Becoming compassionate to ourselves requires that we be able to identify when we are struggling and when our mind begins to think in a self-critical way. This is when we should act intentionally and redirect our attention to empathic thoughts full of compassion. We use mindfulness-based attention redirection exercises to achieve this awareness and flexibility of attention. The exercises of focusing on a mundane task and meditation teach us to be aware of where our attention is at any given moment and how to gently redirect it to the current moment or ongoing task, and to recognize when our attention begins to “wander” and how to recapture it and bring it back to the here and now. These skills provide an important foundation necessary to build the capacity for self-compassion, but they also require daily practice. Without these practices, self-compassion strategies will not show their full potential.

What is self compassion?

Self-compassion is an attitude of care and kindness directed toward one’s own person. Self-compassion includes being aware of our own pain and suffering and understanding that this is a difficult experience, but normal for any human being. Directing feelings of kindness and caring toward ourselves and focusing our energy and attention on how we can relieve this suffering are also essential elements of self-compassion. The opposite of self-compassion is self-criticism. This highly negative thinking style is often associated with difficult emotions. Those who are highly self-critical especially need to develop the ability to relate to themselves in an empathetic way. It is highly likely that we get stuck in a loop of self-criticism and then each problem we encounter activates a threat system and the subsequent responses. Then, by trying to deal with the problems through self-criticism, we keep the threat system in activation mode, which in turn causes us to continue to face the problem and emotional suffering.

Self-compassion can bring enormous benefits to our well-being and mental health. Self-compassion activates the self-soothing system, which in turn extinguishes the threat and drive systems. The threat and drive systems often remain over-stimulated for very long periods of time and may be responsible for the unpleasant emotions we experience (anxiety, anger, depression).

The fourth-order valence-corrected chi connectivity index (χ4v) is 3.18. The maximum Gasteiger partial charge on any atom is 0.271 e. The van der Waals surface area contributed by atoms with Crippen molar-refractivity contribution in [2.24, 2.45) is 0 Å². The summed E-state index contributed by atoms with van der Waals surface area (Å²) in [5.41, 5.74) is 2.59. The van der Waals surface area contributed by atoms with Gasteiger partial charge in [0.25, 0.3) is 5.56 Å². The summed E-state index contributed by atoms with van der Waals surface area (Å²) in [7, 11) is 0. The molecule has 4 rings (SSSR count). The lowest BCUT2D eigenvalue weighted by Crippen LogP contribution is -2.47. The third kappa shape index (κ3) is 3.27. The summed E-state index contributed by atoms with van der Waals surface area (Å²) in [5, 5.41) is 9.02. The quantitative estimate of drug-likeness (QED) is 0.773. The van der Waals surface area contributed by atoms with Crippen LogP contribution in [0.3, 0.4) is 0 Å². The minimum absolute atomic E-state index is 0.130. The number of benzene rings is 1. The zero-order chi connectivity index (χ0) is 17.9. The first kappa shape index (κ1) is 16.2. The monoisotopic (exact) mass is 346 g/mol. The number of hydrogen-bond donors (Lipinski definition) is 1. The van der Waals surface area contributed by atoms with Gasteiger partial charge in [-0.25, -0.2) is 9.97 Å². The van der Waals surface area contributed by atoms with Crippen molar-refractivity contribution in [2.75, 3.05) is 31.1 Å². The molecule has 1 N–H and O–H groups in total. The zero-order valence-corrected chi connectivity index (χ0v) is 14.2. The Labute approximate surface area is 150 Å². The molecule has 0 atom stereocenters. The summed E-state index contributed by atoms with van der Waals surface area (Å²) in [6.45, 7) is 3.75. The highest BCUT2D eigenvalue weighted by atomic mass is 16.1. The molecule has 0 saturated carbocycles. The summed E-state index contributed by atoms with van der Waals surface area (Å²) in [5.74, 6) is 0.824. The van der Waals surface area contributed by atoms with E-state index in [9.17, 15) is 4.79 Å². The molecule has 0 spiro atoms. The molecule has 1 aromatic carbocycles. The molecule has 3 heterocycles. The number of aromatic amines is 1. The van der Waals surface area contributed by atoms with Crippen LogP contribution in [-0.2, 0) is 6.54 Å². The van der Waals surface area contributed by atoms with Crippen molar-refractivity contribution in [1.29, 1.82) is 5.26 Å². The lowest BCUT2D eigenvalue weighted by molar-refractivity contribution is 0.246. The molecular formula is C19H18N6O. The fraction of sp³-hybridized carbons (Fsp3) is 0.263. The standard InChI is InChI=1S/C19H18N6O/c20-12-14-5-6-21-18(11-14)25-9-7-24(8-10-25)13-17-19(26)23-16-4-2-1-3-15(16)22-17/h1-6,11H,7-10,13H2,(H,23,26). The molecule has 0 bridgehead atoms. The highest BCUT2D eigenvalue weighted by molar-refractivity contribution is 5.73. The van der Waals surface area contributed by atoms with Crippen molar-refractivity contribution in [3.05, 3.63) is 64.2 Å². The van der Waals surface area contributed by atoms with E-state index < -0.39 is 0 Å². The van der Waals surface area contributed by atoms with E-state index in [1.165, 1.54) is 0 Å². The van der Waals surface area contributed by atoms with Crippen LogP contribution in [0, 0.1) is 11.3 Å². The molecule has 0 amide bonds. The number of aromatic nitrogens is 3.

Breathwork for calming your system

Calm breathing is the key to slowing down the body and mind and the impulse that activates the parasympathetic nervous system. It helps us press the pause button and then the reset button. This technique may seem trivial, but it really has great power to help us switch from survival mode to a more peaceful state. The normal breathing rhythm is 10-14 per minute. When we are afraid and feel threatened, our breathing can accelerate significantly. Our recommended breathing rate is about 5 breaths per minute so that we slow down our actions and thoughts and relax. Slowing down includes both slowing down your breathing rate and changing the way you breathe. Apply the following steps so that you can activate your self-soothing system and prepare yourself for the strategies involving self-compassion.

  • Make sure you are sitting in a comfortable chair or lying on your bed
  • Take a deep breath lasting 4 seconds (preferably through your nose)
  • Hold the air for 2 seconds
  • Slowly let the air out – let the exhale last 6 seconds (preferably through the nose)
  • Take a short break before inhaling again
  • Repeat the cycle

During the exercise, make sure you are breathing abdominally, meaning the air is going all the way to your belly, not just your chest. You can check this by placing one hand on your belly and the other on your chest. The hand on your belly should rise when you inhale and fall when you exhale.

Take this practice everywhere with you

Try to perform this exercise at least 1-2 times a day. You can opt for one longer session (20 minutes) or several shorter ones (4 times for 5 minutes each). Initially, practice when you can relax a bit and free yourself from any distractions. Over time, you can practice whenever and wherever you have a moment (while waiting in a checkout line or in public transports). The ultimate goal is that no matter what you are doing or where you are, whenever you notice that you are agitated, you will be able to use the breathing technique to calm yourself. If you have already achieved this ability, you will be at the best point to start using some techniques involving self-compassion during periods of crisis.